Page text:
Orlando attorney John Morgan was in Tampa Friday to talk up his latest — and what he says will be his last — political project, raising the minimum wage to $15 an hour.
Morgan and his law firm have bankrolled most of the $4.5 million raised to get the issue on the ballot. It would raise Florida’s $8.46 current minimum wage to $10 an hour beginning Sept. 30, 2012 and then increase $1 each year until 2026.
“I want to give people a chance to work it all out,” Morgan said during a Tampa Tiger Bay luncheon, referring to employers paying workers a higher wage. “I don’t want this to be cold turkey.”
Democrats typically support raising the minimum, with Republicans often opposing the issue arguing it’s bad for business. Morgan, who used to be a Democrat until changing his registration to no party affiliation, said he actually considers the minimum wage hike proposal a conservative idea.
“If you put more money in their pockets they don’t get on a bus, they get on a car lot,” Morgan said, arguing paying a living wage is better for businesses longterm because it increases spending power.
Morgan also made the argument that higher wages would lead to lower social safety net costs as people were able to ditch public assistance like food stamps or welfare. He said some people actually choose not to work because they can bring in just as much money though public assistance.
“Folks can do that math,” Morgan said. “When it’s better not to work than work, people aren’t going to work.”
“You can take away all the government subsidies. You think people want to ride a bus? You don’t want to be on a bus. If they can buy a car then we don’t need that bus.”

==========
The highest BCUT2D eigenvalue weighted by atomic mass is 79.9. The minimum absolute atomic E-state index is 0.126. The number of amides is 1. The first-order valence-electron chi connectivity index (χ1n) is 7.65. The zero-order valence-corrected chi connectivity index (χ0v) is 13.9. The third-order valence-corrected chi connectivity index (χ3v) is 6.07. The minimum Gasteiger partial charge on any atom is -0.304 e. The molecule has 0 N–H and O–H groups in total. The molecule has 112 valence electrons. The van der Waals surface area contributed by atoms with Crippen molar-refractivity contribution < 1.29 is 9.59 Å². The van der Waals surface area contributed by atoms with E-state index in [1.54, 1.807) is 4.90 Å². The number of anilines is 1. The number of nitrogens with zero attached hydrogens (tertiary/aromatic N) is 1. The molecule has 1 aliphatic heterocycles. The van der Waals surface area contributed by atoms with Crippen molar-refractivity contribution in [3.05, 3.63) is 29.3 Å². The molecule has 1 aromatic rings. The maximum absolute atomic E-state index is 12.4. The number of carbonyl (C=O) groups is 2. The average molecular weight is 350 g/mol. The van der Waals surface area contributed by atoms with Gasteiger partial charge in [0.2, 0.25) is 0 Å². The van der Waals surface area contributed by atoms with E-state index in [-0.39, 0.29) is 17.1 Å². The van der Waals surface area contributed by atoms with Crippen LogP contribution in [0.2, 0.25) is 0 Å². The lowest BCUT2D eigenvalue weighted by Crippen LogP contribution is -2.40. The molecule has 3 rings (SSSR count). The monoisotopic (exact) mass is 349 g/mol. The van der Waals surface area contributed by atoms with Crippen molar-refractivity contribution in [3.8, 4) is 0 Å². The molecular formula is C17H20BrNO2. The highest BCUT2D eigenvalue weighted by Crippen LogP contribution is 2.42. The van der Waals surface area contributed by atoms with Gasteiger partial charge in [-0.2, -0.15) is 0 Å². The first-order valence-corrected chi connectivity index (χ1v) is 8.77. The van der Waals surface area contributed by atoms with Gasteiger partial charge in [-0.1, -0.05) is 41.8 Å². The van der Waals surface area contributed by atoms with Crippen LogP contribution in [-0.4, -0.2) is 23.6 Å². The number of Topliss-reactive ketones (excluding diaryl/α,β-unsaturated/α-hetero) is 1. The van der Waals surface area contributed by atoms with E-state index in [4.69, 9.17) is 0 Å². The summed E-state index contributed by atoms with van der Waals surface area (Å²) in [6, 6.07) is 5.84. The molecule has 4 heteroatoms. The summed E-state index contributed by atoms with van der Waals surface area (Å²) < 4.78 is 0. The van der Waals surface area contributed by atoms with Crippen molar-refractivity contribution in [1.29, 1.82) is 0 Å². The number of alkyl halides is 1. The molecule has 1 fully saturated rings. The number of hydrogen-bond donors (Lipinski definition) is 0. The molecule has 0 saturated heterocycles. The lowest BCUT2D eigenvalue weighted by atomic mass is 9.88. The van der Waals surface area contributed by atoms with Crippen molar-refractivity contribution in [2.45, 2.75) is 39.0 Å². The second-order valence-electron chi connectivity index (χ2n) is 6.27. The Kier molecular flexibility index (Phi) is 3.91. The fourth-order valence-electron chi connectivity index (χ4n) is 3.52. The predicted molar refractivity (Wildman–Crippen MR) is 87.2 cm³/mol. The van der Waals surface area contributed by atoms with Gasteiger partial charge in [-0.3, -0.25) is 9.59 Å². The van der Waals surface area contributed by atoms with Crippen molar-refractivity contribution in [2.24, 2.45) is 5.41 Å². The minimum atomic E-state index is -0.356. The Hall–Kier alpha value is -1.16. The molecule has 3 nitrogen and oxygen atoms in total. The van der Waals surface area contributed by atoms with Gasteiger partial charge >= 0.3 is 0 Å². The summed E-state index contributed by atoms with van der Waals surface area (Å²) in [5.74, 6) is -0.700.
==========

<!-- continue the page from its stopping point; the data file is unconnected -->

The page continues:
Morgan also rejected the notion that raising the minimum wage would hurt the economy by saddling small businesses with higher employment costs.
“Years ago in the south they said the economy will not work if we don’t have slaves. They were so adamant about it they went to war over it. They fought each other to own people.” Morgan said. “What’s going on in America today is we’re paying people slave wages and I’m ready to go to war for that.”
He tied minimum wage to the national fight over immigration, too. And in typical Moran fashion, he did so with a zinger.
“Everything about the immigration fight is bogus,” Morgan said. “There’s 14 million illegal immigrants in the United States. If you wanted to get rid of the all today … make it a third degree felony to hire them and charge a $100,000 fine. Do you know why we’re not going to do that? Because we like slave labor.”
Morgan said he took on the minimum wage fight because of his faith and believes increasing wages is the right thing to do. He said it’s not an issue of politics, but morals. He lamented that hard working people can work two and three jobs and still not have enough money to put food on the table.
“Can you imagine walking in to get free food, holding your kid’s hand after you spent all day doing everything right, working your ass off,” Morgan asked.
According to the most recent stats for the ballot initiative from attorney Morgan‘s Florida For A Fair Wage political committee show the committee needs just over 20,000 votes to hit the November ballot.
Of the 766,200 signatures needed, 745,880 have already been verified.